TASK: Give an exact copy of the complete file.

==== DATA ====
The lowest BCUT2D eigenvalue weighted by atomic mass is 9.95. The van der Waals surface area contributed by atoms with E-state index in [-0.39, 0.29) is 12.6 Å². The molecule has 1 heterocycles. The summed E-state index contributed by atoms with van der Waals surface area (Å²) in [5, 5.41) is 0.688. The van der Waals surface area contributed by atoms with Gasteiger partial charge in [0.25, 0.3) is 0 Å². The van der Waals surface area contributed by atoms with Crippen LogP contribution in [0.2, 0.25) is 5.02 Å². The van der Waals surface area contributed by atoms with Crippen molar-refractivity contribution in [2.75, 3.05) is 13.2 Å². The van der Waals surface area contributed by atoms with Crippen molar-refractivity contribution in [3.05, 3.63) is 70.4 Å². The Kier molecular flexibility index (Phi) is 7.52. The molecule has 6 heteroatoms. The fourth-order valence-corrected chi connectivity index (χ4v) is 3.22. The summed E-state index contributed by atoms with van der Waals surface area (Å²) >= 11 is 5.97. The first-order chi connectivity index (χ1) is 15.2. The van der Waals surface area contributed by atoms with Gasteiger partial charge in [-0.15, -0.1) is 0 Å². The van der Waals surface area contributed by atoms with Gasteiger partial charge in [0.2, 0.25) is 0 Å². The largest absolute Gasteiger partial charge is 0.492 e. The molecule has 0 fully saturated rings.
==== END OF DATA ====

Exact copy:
The lowest BCUT2D eigenvalue weighted by atomic mass is 9.95. The van der Waals surface area contributed by atoms with E-state index in [-0.39, 0.29) is 12.6 Å². The molecule has 1 heterocycles. The summed E-state index contributed by atoms with van der Waals surface area (Å²) in [5, 5.41) is 0.688. The van der Waals surface area contributed by atoms with Gasteiger partial charge in [0.25, 0.3) is 0 Å². The van der Waals surface area contributed by atoms with Crippen LogP contribution in [0.2, 0.25) is 5.02 Å². The van der Waals surface area contributed by atoms with Crippen molar-refractivity contribution in [2.75, 3.05) is 13.2 Å². The van der Waals surface area contributed by atoms with Crippen molar-refractivity contribution in [3.05, 3.63) is 70.4 Å². The Kier molecular flexibility index (Phi) is 7.52. The molecule has 6 heteroatoms. The fourth-order valence-corrected chi connectivity index (χ4v) is 3.22. The summed E-state index contributed by atoms with van der Waals surface area (Å²) >= 11 is 5.97. The first-order chi connectivity index (χ1) is 15.2. The van der Waals surface area contributed by atoms with Gasteiger partial charge in [-0.15, -0.1) is 0 Å². The van der Waals surface area contributed by atoms with Gasteiger partial charge in [0.2, 0.25) is 0 Å². The largest absolute Gasteiger partial charge is 0.492 e. The molecule has 0 fully saturated rings.